Celebrate World Tai Chi & Qigong Day (WTC&Q Day)on Saturday, April 27 at 10 a.m. all over the world.  Beginning in New Zealand, this event will spread time zone by time zone across the globe, and will include 70 countries. Massive tai chi and qigong exhibitions will be held in public places such as parks, community centers, and tai chi schools and studios across six continents.  This year marks the 15 anniversary of WTC&Q Day, organized by founder, Bill Douglas,a 2009 Internal Arts Hall of Fame Inductee.

Tai Chi and qigong have been shown in research to reduce anxiety, depression, and chronic pain conditions. These practices boost the immune system, improve respiratory function, burn calories, dramatically improve balance, benefit the cardiovascular, provide powerful stress management tools, and slow aspects of aging.

New England Journal of Medicine supports Tai Chi

New York Times reported that a clinical trail at Tufts Medical Center found that after 12 weeks of tai chi patients with fibromyalgia, a chronic pain condition, did significantly better in measurement of pain, fatigue, physical function than a comparable group given only stretching exercises and wellness education. The New England Journal of Medicine concluded that tai chi might be a useful treatment for fibromyalgia and merits long-term study in larger study populations. The fibromyalgia study involved the Yang style of tai chi, taught by Boston tai chi master and YMAA author, Ramel Rones.  Rones is also a disciple of Dr. Yang, Jwing-Ming.

Here’s what our YMAA authors say about tai chi and qigong. 

“Yang Tai Chi is the most popular tai chi style, in the world, and it is practiced by millions of people every day.  By practicing tai chi, you relax the mind and body deeply, which is one of the keys to maintaining and improving your health.”—by Dr. Yang, Jwing-Ming from Yang Tai Chi for Beginners, DVD.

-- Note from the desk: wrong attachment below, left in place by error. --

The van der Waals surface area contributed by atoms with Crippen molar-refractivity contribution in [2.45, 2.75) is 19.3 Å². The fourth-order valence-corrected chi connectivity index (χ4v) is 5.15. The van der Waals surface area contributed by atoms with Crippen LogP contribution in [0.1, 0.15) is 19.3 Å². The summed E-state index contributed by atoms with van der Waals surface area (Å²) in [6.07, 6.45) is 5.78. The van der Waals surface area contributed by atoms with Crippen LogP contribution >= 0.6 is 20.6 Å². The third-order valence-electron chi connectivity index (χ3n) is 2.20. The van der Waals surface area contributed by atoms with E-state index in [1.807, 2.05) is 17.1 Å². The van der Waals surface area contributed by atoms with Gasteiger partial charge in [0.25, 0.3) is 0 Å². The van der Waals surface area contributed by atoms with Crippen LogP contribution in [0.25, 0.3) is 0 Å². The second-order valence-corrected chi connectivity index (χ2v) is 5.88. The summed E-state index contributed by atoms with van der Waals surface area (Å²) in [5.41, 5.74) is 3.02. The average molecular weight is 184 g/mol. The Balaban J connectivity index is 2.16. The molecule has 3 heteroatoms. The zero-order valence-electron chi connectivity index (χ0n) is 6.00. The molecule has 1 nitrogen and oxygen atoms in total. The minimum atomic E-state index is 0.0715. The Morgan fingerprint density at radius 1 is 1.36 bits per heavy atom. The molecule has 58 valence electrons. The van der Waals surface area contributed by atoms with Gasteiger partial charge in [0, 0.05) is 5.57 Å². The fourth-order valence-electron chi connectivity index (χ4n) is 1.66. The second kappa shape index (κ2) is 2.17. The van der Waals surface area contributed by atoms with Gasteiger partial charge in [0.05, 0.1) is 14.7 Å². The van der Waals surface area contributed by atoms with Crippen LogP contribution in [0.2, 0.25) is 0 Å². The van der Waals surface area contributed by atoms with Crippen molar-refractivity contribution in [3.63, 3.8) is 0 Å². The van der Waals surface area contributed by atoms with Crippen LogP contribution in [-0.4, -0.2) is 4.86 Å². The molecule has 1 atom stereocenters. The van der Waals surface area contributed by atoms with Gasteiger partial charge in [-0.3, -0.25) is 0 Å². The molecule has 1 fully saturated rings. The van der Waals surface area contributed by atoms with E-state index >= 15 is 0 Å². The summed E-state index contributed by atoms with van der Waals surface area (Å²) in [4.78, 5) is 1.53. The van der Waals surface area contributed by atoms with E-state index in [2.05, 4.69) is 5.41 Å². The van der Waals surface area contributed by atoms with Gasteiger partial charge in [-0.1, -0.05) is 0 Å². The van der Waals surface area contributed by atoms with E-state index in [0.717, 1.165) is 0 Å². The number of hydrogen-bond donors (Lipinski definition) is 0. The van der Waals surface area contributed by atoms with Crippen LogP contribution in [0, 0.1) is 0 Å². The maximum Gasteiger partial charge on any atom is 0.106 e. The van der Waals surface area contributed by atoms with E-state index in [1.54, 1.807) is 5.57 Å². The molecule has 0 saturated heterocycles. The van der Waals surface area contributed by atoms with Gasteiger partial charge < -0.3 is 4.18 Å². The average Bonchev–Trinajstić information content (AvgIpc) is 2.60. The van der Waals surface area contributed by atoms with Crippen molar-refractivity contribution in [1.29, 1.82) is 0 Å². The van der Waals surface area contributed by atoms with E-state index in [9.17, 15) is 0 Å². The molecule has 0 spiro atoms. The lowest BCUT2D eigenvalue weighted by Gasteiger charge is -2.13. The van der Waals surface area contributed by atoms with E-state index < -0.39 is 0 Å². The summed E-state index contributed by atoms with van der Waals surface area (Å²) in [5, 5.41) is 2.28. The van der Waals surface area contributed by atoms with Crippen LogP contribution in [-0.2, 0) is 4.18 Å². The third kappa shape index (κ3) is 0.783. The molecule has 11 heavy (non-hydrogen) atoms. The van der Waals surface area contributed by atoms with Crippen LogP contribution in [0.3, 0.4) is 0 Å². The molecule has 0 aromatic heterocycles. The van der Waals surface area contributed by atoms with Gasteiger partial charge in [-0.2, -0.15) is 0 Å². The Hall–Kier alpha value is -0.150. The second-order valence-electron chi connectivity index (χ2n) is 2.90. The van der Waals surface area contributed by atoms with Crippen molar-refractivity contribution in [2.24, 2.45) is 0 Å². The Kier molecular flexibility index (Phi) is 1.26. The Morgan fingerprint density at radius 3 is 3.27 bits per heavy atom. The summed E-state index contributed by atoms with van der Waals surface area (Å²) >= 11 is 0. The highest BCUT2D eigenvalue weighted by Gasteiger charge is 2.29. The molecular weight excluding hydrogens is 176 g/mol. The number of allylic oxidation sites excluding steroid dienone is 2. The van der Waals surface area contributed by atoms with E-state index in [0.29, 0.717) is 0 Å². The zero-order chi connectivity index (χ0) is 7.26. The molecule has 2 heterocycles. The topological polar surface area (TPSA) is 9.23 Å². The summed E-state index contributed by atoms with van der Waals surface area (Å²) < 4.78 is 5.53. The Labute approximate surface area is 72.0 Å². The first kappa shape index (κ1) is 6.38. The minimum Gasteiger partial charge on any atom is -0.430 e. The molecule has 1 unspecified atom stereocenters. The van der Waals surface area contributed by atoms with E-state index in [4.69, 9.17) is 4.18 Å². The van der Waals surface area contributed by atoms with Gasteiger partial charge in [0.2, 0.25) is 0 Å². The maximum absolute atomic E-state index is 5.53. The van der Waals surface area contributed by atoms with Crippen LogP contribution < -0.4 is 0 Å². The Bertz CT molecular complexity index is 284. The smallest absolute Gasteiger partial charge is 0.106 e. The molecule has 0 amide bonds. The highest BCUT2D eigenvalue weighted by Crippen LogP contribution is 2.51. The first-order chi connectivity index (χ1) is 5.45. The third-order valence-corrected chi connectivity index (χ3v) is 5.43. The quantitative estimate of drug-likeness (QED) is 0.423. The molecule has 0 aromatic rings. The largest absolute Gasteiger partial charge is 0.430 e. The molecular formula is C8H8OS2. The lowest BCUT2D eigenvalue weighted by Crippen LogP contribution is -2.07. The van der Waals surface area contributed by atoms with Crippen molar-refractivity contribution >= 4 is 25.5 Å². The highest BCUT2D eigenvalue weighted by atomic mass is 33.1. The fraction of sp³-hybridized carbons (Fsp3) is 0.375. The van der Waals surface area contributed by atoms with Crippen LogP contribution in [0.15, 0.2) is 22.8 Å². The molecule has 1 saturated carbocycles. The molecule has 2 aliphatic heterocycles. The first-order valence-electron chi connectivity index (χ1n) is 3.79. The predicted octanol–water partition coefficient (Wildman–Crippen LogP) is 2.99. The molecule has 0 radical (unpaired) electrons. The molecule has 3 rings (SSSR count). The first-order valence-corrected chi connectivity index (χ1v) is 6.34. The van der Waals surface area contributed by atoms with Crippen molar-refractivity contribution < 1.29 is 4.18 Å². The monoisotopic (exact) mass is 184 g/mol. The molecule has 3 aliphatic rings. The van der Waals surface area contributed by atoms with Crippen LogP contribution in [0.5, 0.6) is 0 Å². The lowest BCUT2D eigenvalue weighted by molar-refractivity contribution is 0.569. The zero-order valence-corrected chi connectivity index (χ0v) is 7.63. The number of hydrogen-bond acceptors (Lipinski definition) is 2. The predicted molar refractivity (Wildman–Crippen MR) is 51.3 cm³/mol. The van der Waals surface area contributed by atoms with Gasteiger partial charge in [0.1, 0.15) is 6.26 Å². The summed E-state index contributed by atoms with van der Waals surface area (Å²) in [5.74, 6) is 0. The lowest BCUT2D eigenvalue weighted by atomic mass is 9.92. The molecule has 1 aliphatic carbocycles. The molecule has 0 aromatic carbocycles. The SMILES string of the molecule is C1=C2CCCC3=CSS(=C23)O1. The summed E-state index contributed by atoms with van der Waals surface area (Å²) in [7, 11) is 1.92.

“What’s the difference between qigong and tai chi?” There is a simple answer:  tai chi is qigong, but qigong is not necessarily tai chi. Qigong is the cultivation of your qi energy in the body. Tai chi is a form of qigong, but its movements may also be applied at full speed as a martial art. Both medical qigong and tai chi emphasize the power of the mind and importance of cultivating energy and evoking our spirituality.”—by Ramel Rones with David Silver, from Sunset Tai Chi—Simplified Tai Chi for Relaxation and Longevity.

“Taijiquan helps release tension created by a hard day at work. Mentally and energetically tension is released from the head and other areas where energy stagnates. When this happens, we may not be able to think as clearly, we may loose our temper easily or even get headaches. Taijiquan exercise helps to redistribute this energy in our body, by leading excess energy from tense areas, so as to regain balance.”—by Master Liang, Shou-Yu from Tai Chi Chuan 24 & 48 Postures with Martial Applications.